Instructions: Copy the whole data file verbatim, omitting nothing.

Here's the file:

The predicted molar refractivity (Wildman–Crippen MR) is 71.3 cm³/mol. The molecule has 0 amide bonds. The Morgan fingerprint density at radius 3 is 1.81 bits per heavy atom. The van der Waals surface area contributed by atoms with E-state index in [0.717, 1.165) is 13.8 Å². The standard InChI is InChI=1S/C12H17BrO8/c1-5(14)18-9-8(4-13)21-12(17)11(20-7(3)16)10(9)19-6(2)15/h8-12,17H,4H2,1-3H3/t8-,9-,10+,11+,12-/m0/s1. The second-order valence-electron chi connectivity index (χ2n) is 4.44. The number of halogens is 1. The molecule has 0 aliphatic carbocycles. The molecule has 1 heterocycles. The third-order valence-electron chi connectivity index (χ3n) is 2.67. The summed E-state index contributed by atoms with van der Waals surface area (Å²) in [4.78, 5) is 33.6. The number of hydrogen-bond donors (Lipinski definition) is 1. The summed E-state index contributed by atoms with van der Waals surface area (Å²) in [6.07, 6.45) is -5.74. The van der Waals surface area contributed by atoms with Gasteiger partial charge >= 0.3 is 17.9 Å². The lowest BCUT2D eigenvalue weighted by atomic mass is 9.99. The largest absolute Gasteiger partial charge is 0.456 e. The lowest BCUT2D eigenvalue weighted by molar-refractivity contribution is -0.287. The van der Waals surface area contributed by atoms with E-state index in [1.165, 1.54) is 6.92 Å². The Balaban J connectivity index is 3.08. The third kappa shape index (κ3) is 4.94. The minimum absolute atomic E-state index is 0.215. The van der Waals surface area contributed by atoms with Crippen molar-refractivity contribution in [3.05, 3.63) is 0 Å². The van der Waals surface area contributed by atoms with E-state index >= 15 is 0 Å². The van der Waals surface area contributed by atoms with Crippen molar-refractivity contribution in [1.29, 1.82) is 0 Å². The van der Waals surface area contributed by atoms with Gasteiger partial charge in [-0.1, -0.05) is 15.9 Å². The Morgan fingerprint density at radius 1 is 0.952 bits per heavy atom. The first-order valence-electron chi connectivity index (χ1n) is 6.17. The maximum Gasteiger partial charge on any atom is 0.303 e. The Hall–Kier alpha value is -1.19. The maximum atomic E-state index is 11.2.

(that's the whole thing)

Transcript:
The predicted molar refractivity (Wildman–Crippen MR) is 71.3 cm³/mol. The molecule has 0 amide bonds. The Morgan fingerprint density at radius 3 is 1.81 bits per heavy atom. The van der Waals surface area contributed by atoms with E-state index in [0.717, 1.165) is 13.8 Å². The standard InChI is InChI=1S/C12H17BrO8/c1-5(14)18-9-8(4-13)21-12(17)11(20-7(3)16)10(9)19-6(2)15/h8-12,17H,4H2,1-3H3/t8-,9-,10+,11+,12-/m0/s1. The second-order valence-electron chi connectivity index (χ2n) is 4.44. The number of halogens is 1. The molecule has 0 aliphatic carbocycles. The molecule has 1 heterocycles. The third-order valence-electron chi connectivity index (χ3n) is 2.67. The summed E-state index contributed by atoms with van der Waals surface area (Å²) in [4.78, 5) is 33.6. The number of hydrogen-bond donors (Lipinski definition) is 1. The summed E-state index contributed by atoms with van der Waals surface area (Å²) in [6.07, 6.45) is -5.74. The van der Waals surface area contributed by atoms with Gasteiger partial charge >= 0.3 is 17.9 Å². The lowest BCUT2D eigenvalue weighted by atomic mass is 9.99. The largest absolute Gasteiger partial charge is 0.456 e. The lowest BCUT2D eigenvalue weighted by molar-refractivity contribution is -0.287. The van der Waals surface area contributed by atoms with E-state index in [1.165, 1.54) is 6.92 Å². The Balaban J connectivity index is 3.08. The third kappa shape index (κ3) is 4.94. The minimum absolute atomic E-state index is 0.215. The van der Waals surface area contributed by atoms with Crippen molar-refractivity contribution in [3.05, 3.63) is 0 Å². The van der Waals surface area contributed by atoms with E-state index >= 15 is 0 Å². The van der Waals surface area contributed by atoms with Crippen molar-refractivity contribution in [1.29, 1.82) is 0 Å². The van der Waals surface area contributed by atoms with Gasteiger partial charge in [-0.1, -0.05) is 15.9 Å². The Morgan fingerprint density at radius 1 is 0.952 bits per heavy atom. The first-order valence-electron chi connectivity index (χ1n) is 6.17. The maximum Gasteiger partial charge on any atom is 0.303 e. The Hall–Kier alpha value is -1.19. The maximum atomic E-state index is 11.2.